The Jet from the Black Hole in Messier 87 in the Virgo Cluster.
Hubble Space Telescope view of the Jet in Messier 87 (NASA Image).
One of the things on blogging when I am not reporting my own observations, is trying to come up with material that I think is interesting. Some is, some isn't. However, with Daylight Savings Time coming up on Sunday (YUCK, BOO, etc.) here in the U.S. (wish they would leave it alone or put it back to the first of April and October when the clocks change at minimum) and spring coming on or around the 21st of March, the thoughts of many lads and lasses aren't turning towards each other, but upward to the Virgo Cluster of galaxies. Yes, spring is galaxy time as Virgo, Ursa Major and many other wonderful constellations that contain great galaxies to view also (actually, I've found fall to be pretty enjoyable also).
So this post will focus on the Virgo Cluster of galaxies while later posts near full moon will focus on other constellations. My goal here is not to reinvent the wheel here, as there are some wonderful observers who are far more skilled than I who have shared their thoughts. So I will be presenting links to their websites with a summary of their web page.
The first link comes from SEDS and has some terrific links built into it. It has been five years (2006) since the information has been updated, but it is still quite useful for the visual amateur. There is a nice map that Charles Messier put together as seen here:
The site briefly discusses Messier's and Messier's peer ,Pierre Méchain who said he had seen more nebulae than Messier had in a 1783 letter, though what Pierre Méchain saw has been lost to history, at least for now.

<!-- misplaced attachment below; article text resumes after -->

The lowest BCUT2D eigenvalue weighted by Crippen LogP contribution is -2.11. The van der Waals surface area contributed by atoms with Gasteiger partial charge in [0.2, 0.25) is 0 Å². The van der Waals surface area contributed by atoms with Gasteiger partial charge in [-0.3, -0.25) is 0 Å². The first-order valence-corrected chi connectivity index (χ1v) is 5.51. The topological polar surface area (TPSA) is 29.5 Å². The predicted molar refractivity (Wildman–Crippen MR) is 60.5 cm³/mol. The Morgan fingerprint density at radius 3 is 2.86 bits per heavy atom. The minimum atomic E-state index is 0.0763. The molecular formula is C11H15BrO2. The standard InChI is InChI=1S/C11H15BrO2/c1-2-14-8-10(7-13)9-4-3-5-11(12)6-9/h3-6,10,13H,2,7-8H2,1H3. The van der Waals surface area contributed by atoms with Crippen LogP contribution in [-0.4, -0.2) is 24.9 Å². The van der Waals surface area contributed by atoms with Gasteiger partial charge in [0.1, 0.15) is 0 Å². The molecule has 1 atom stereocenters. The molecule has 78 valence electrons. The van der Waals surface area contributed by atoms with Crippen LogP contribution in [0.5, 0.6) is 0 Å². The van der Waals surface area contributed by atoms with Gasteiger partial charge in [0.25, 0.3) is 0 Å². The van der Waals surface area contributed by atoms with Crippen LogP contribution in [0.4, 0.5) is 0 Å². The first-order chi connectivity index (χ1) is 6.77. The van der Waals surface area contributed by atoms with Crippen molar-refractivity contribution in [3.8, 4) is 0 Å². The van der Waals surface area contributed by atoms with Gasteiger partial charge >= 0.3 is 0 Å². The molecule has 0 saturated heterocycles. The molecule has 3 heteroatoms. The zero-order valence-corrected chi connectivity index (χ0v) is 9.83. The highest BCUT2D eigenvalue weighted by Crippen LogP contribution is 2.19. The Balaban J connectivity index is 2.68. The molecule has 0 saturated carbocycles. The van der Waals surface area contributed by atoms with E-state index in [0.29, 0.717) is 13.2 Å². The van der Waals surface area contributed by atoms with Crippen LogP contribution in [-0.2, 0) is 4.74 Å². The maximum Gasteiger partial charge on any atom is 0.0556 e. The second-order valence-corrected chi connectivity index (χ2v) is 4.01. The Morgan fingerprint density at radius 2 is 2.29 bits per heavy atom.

The site has an image of the galaxies around M87 which is large and bright in the center, and then a list of top links that you can use and investigate if your wanting to get into this area or look at fainter objects.
If your new or find this area confusing, then SEDS site Observing the Virgo Cluster is a welcome site. The offer four different routes to exploring this region as offered by four authors, each who has their own unique way of navigating, which is true of each of us for the most part.
In this link you will see Scott Davis' sketch of the galaxies in the region and labeled (at the bottom, the top image is inverted).
Focus on Downtown Virgo is a great site for a this area also. It has an image again with the galaxies labeled. It begins with all the Messier galaxies, and then has a map for galaxies brighter than the 12th magnitude for larger scopes. It finally describes how to see the jet in M87 and states that a 10 inch with great seeing, quoting Jay Reynolds Freeman on this. I feel that my 14 inch can give it a good go and I know in the right conditions my 20 inch will show me the jet.
The Virgo Mainline by Steve Gottlieb (one of the great visual observers of our day in my opinion) offers a written description of navigating this area. Steve's observations are used in the NGC/IC Project, a site I highly recommend you use if your not.
This map by Jan Wisniewski gives an excellent overview of galaxies in the Virgo cluster. I must point out that Jan recommends using this map to identify individual galaxies. The easiest way, click on the galaxy and it will take you to a new page with a finder chart that is zoomed in more. This is just such a fantastic link and I highly recommend you use it.